It is also important to recognize, as demonstrated by our data, that neoadjuvant therapy is not a complete solution to the challenge of treating pancreatic cancer, which has an extremely poor 5-year survival rate. Of the patients in our study, over a quarter either had progression of disease or no improvement in tumor burden after neoadjuvant therapy, such that they were not ultimately operative candidates despite the neoadjuvant therapy. Furthermore, of those patients who underwent surgery, roughly one third were not successfully resected due to progression of disease discovered during surgical exploration. This confirms earlier estimates that neoadjuvant therapy is able to convert approximately 33% of borderline resectable patients to resectable candidates, but may not improve overall outcome (11). We were unable to accurately estimate overall survival outcome in our study, due to the high number of patients who were lost to follow-up (local care), either prior to or following surgical resection.
One argument against routine use of metal stents has been their increased cost as compared to their plastic counterparts. However, our data supports the conclusion that it is actually more economically sound to use metal stents for two reasons. First, since metal stents remain in place substantially longer without complication, they do not need to be exchanged like plastic stents, which must be routinely exchanged roughly every 3 months based on the known median time to occlusion. Our data shows that the mean time from initial stent placement to surgery is roughly 4.5 months, and up to 7.5 months, such that a plastic stent would have to be exchanged at least once prior to surgery. This overall mean duration of stent patency is consistent with that elucidated in prior published studies (14). One meta-analysis concluded that a metal stent would be cost-effective if future re-interventions cost greater than $1,820, representative of a patient expected to have at least a 4 to 6 month survival following initial stent placement (14). Furthermore, our data shows that patients who receive plastic stents have a roughly 3-fold greater rate of hospitalization for stent-related complications than patients receiving metal stents. The extra cost of a metal stent pales in comparison to the economic cost of even a short hospital stay.
Our data expands the literature in this unique and growing patient population by including a formal metal stent comparison group, and demonstrating a statistically significant difference in stent patency and complication rate in the metal stent group. Metal stents not only have a 7-fold lower absolute complication rate, they also remain in place approximately 5 times longer without complication as indicated by our Kaplan-Meier analysis. Recent data have shown that metal stents neither interfere with surgical margins, nor obscure tumor imaging pre-operatively. The importance of successful neoadjuvant therapy has been recently emphasized by evidence of its association with improved outcomes for this lethal malignancy (4).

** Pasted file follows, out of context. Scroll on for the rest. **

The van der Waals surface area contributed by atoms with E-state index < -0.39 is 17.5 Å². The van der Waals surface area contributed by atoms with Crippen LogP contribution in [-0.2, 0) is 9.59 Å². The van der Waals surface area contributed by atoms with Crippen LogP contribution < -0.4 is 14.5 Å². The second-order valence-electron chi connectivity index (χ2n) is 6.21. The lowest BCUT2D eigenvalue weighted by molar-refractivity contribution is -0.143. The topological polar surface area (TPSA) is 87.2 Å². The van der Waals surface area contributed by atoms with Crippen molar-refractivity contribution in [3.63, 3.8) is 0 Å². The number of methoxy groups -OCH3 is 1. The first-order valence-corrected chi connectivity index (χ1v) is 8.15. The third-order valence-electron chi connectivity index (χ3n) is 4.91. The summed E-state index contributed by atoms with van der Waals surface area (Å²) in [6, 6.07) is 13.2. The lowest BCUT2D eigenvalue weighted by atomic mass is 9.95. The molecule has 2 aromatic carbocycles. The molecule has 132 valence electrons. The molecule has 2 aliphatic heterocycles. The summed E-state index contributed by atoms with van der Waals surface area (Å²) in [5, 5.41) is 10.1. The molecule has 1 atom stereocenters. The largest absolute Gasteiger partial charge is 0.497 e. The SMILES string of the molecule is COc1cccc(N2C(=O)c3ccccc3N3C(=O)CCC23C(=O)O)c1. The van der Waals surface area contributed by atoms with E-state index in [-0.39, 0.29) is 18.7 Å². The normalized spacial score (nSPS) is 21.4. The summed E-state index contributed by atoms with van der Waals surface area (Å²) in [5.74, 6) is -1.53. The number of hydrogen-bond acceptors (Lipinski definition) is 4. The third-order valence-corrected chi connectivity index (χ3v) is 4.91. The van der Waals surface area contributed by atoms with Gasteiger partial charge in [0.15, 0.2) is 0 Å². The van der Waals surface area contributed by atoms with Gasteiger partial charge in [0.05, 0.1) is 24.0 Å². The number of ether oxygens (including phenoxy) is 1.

In terms of our study’s practical application for the interventional endoscopist, our group reserves ERCP for palliation of jaundice after a pancreatic protocol CT provides staging information. A tissue diagnosis may be confirmed by EUS-FNA and/or on-site review of ERCP brushings followed by metal stent placement. Many of the patients in our study cohort had stenting performed at initial presentation, often with plastic stents of small caliber and typically prior to referral. Therefore, the choice of plastic versus metal stent at initial presentation depended in large part on the level of suspicion and/or confirmation of malignancy versus benign causes of biliary obstruction. For cases of confirmed malignant obstruction, our data supports the clear improved efficacy of metal stents due to their longevity without complications both in patients who are destined for surgical resection, as well as those who are ultimately poor candidates for resection due to the extent of their disease. The presence of a metal stent is no longer considered the barrier to surgery it once was.
We acknowledge several important limitations to our study. First, the comparatively small number of patients in our metal stent group limits the power of the study. Second, for purposes of statistical analysis, we chose to look at stents independently, rather than individual patients, in order to account for the fact that an individual patient may have multiple stents placed during their course of treatment. While this made some elements of our analysis easier, it may have obscured other factors. Finally, given the retrospective nature of our study, factors other than stent choice may have impacted the clinical outcomes of each cohort.
In summary, our compelling evidence indicates that self-expanding metal, not plastic stents should be used for malignant biliary obstruction in patients undergoing neoadjuvant therapy for pancreatic cancer, due to lower rates of complication, hospitalizations, and longer stent patency.
Disclosure: The authors declare no conflict of interest.